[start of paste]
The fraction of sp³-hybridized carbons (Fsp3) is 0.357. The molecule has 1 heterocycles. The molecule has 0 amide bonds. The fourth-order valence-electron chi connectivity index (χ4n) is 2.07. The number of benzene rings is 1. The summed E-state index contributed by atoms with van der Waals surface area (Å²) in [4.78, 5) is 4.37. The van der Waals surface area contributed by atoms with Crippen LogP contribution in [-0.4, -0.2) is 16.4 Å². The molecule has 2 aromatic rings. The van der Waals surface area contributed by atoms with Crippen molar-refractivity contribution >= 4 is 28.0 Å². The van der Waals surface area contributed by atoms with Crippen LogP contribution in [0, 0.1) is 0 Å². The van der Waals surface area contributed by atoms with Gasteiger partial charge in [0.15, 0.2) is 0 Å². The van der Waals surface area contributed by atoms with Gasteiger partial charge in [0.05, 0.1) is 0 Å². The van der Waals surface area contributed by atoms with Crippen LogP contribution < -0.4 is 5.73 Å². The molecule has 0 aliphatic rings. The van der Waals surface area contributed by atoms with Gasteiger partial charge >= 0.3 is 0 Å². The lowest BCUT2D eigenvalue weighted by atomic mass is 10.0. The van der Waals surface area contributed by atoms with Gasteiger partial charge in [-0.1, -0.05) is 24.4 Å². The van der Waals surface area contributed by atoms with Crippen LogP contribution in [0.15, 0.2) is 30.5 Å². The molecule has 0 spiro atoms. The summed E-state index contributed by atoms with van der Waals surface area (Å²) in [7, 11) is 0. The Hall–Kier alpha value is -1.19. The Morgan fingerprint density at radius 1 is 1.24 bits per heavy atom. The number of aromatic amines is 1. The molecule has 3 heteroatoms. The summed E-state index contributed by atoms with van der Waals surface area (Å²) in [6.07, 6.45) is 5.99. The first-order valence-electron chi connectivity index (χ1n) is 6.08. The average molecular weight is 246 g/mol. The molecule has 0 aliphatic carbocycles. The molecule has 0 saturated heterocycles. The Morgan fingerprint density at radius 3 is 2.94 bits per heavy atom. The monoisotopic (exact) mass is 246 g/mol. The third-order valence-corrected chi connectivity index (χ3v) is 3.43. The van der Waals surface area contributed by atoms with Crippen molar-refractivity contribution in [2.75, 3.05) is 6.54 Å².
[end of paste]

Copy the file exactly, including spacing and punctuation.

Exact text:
The fraction of sp³-hybridized carbons (Fsp3) is 0.357. The molecule has 1 heterocycles. The molecule has 0 amide bonds. The fourth-order valence-electron chi connectivity index (χ4n) is 2.07. The number of benzene rings is 1. The summed E-state index contributed by atoms with van der Waals surface area (Å²) in [4.78, 5) is 4.37. The van der Waals surface area contributed by atoms with Crippen LogP contribution in [-0.4, -0.2) is 16.4 Å². The molecule has 2 aromatic rings. The van der Waals surface area contributed by atoms with Crippen molar-refractivity contribution >= 4 is 28.0 Å². The van der Waals surface area contributed by atoms with Crippen LogP contribution in [0, 0.1) is 0 Å². The van der Waals surface area contributed by atoms with Gasteiger partial charge in [0.15, 0.2) is 0 Å². The van der Waals surface area contributed by atoms with Gasteiger partial charge in [0.05, 0.1) is 0 Å². The van der Waals surface area contributed by atoms with Crippen LogP contribution < -0.4 is 5.73 Å². The molecule has 0 aliphatic rings. The van der Waals surface area contributed by atoms with Gasteiger partial charge >= 0.3 is 0 Å². The lowest BCUT2D eigenvalue weighted by atomic mass is 10.0. The van der Waals surface area contributed by atoms with Gasteiger partial charge in [-0.1, -0.05) is 24.4 Å². The van der Waals surface area contributed by atoms with Crippen LogP contribution in [0.15, 0.2) is 30.5 Å². The molecule has 0 spiro atoms. The summed E-state index contributed by atoms with van der Waals surface area (Å²) in [7, 11) is 0. The Hall–Kier alpha value is -1.19. The Morgan fingerprint density at radius 1 is 1.24 bits per heavy atom. The number of aromatic amines is 1. The molecule has 3 heteroatoms. The summed E-state index contributed by atoms with van der Waals surface area (Å²) in [6.07, 6.45) is 5.99. The first-order valence-electron chi connectivity index (χ1n) is 6.08. The average molecular weight is 246 g/mol. The molecule has 0 aliphatic carbocycles. The molecule has 0 saturated heterocycles. The Morgan fingerprint density at radius 3 is 2.94 bits per heavy atom. The monoisotopic (exact) mass is 246 g/mol. The third-order valence-corrected chi connectivity index (χ3v) is 3.43. The van der Waals surface area contributed by atoms with Crippen molar-refractivity contribution in [2.75, 3.05) is 6.54 Å².